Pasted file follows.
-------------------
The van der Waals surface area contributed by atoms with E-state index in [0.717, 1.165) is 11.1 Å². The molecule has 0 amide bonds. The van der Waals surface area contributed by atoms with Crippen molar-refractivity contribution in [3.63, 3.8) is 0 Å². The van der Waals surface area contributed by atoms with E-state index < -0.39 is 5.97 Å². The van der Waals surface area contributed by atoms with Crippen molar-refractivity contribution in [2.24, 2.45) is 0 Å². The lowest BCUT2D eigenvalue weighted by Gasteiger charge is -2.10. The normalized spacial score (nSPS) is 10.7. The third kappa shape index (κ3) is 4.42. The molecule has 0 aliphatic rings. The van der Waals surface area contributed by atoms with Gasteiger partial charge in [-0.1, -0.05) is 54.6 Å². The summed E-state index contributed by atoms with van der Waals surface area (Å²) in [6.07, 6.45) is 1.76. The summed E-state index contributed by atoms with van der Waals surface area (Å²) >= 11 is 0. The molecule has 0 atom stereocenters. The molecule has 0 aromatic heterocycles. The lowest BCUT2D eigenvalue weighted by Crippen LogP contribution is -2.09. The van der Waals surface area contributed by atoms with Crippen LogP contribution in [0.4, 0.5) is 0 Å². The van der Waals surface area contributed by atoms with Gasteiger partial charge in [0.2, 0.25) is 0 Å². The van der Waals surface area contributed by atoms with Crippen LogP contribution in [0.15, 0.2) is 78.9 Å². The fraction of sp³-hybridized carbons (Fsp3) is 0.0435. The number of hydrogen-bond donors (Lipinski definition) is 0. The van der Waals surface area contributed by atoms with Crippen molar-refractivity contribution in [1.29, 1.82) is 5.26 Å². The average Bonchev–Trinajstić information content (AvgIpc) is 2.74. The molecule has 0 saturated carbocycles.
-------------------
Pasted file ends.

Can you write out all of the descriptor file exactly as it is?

The van der Waals surface area contributed by atoms with E-state index in [0.717, 1.165) is 11.1 Å². The molecule has 0 amide bonds. The van der Waals surface area contributed by atoms with Crippen molar-refractivity contribution in [3.63, 3.8) is 0 Å². The van der Waals surface area contributed by atoms with E-state index < -0.39 is 5.97 Å². The van der Waals surface area contributed by atoms with Crippen molar-refractivity contribution in [2.24, 2.45) is 0 Å². The lowest BCUT2D eigenvalue weighted by Gasteiger charge is -2.10. The normalized spacial score (nSPS) is 10.7. The third kappa shape index (κ3) is 4.42. The molecule has 0 aliphatic rings. The van der Waals surface area contributed by atoms with Gasteiger partial charge in [-0.1, -0.05) is 54.6 Å². The summed E-state index contributed by atoms with van der Waals surface area (Å²) in [6.07, 6.45) is 1.76. The summed E-state index contributed by atoms with van der Waals surface area (Å²) >= 11 is 0. The molecule has 0 atom stereocenters. The molecule has 0 aromatic heterocycles. The lowest BCUT2D eigenvalue weighted by Crippen LogP contribution is -2.09. The van der Waals surface area contributed by atoms with Crippen LogP contribution in [0.4, 0.5) is 0 Å². The van der Waals surface area contributed by atoms with Gasteiger partial charge in [0.2, 0.25) is 0 Å². The van der Waals surface area contributed by atoms with Crippen LogP contribution in [0.15, 0.2) is 78.9 Å². The fraction of sp³-hybridized carbons (Fsp3) is 0.0435. The number of hydrogen-bond donors (Lipinski definition) is 0. The van der Waals surface area contributed by atoms with Crippen molar-refractivity contribution in [1.29, 1.82) is 5.26 Å². The average Bonchev–Trinajstić information content (AvgIpc) is 2.74. The molecule has 0 saturated carbocycles.